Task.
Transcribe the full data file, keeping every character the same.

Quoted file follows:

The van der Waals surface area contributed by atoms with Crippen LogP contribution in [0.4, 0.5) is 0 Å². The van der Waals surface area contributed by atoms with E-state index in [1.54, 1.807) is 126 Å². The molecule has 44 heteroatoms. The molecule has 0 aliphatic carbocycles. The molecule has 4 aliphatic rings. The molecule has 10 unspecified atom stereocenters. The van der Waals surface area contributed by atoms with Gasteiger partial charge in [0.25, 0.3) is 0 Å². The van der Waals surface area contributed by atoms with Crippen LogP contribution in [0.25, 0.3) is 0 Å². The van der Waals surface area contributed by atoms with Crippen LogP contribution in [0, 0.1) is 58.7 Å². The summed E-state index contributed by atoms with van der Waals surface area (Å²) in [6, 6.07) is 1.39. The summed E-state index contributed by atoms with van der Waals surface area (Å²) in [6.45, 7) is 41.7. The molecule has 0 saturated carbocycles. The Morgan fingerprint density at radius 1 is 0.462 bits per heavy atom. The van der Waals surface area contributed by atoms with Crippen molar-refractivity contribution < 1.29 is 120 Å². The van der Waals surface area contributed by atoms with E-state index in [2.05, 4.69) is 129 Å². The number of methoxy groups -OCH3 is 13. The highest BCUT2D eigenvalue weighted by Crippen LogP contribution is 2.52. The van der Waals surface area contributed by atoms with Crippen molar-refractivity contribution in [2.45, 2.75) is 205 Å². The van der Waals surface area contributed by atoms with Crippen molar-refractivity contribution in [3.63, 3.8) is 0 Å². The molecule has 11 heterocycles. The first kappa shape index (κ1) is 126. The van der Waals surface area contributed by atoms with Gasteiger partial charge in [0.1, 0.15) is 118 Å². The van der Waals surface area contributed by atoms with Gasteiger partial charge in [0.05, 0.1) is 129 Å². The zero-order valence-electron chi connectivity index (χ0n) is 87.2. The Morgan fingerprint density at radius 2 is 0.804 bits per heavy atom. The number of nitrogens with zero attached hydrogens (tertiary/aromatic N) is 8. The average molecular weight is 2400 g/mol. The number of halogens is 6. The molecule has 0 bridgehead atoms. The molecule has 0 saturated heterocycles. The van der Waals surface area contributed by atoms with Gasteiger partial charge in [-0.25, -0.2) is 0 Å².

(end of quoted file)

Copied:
The van der Waals surface area contributed by atoms with Crippen LogP contribution in [0.4, 0.5) is 0 Å². The van der Waals surface area contributed by atoms with E-state index in [1.54, 1.807) is 126 Å². The molecule has 44 heteroatoms. The molecule has 0 aliphatic carbocycles. The molecule has 4 aliphatic rings. The molecule has 10 unspecified atom stereocenters. The van der Waals surface area contributed by atoms with Gasteiger partial charge in [0.25, 0.3) is 0 Å². The van der Waals surface area contributed by atoms with Crippen LogP contribution in [0.25, 0.3) is 0 Å². The van der Waals surface area contributed by atoms with Crippen LogP contribution in [0, 0.1) is 58.7 Å². The summed E-state index contributed by atoms with van der Waals surface area (Å²) in [6, 6.07) is 1.39. The summed E-state index contributed by atoms with van der Waals surface area (Å²) in [6.45, 7) is 41.7. The molecule has 0 saturated carbocycles. The Morgan fingerprint density at radius 1 is 0.462 bits per heavy atom. The van der Waals surface area contributed by atoms with Crippen molar-refractivity contribution < 1.29 is 120 Å². The van der Waals surface area contributed by atoms with E-state index in [2.05, 4.69) is 129 Å². The number of methoxy groups -OCH3 is 13. The highest BCUT2D eigenvalue weighted by Crippen LogP contribution is 2.52. The van der Waals surface area contributed by atoms with Crippen molar-refractivity contribution in [2.45, 2.75) is 205 Å². The van der Waals surface area contributed by atoms with Crippen molar-refractivity contribution in [3.63, 3.8) is 0 Å². The molecule has 11 heterocycles. The first kappa shape index (κ1) is 126. The van der Waals surface area contributed by atoms with Gasteiger partial charge in [0.1, 0.15) is 118 Å². The van der Waals surface area contributed by atoms with Gasteiger partial charge in [0.05, 0.1) is 129 Å². The zero-order valence-electron chi connectivity index (χ0n) is 87.2. The Morgan fingerprint density at radius 2 is 0.804 bits per heavy atom. The number of nitrogens with zero attached hydrogens (tertiary/aromatic N) is 8. The average molecular weight is 2400 g/mol. The number of halogens is 6. The molecule has 0 bridgehead atoms. The molecule has 0 saturated heterocycles. The van der Waals surface area contributed by atoms with Gasteiger partial charge in [-0.25, -0.2) is 0 Å².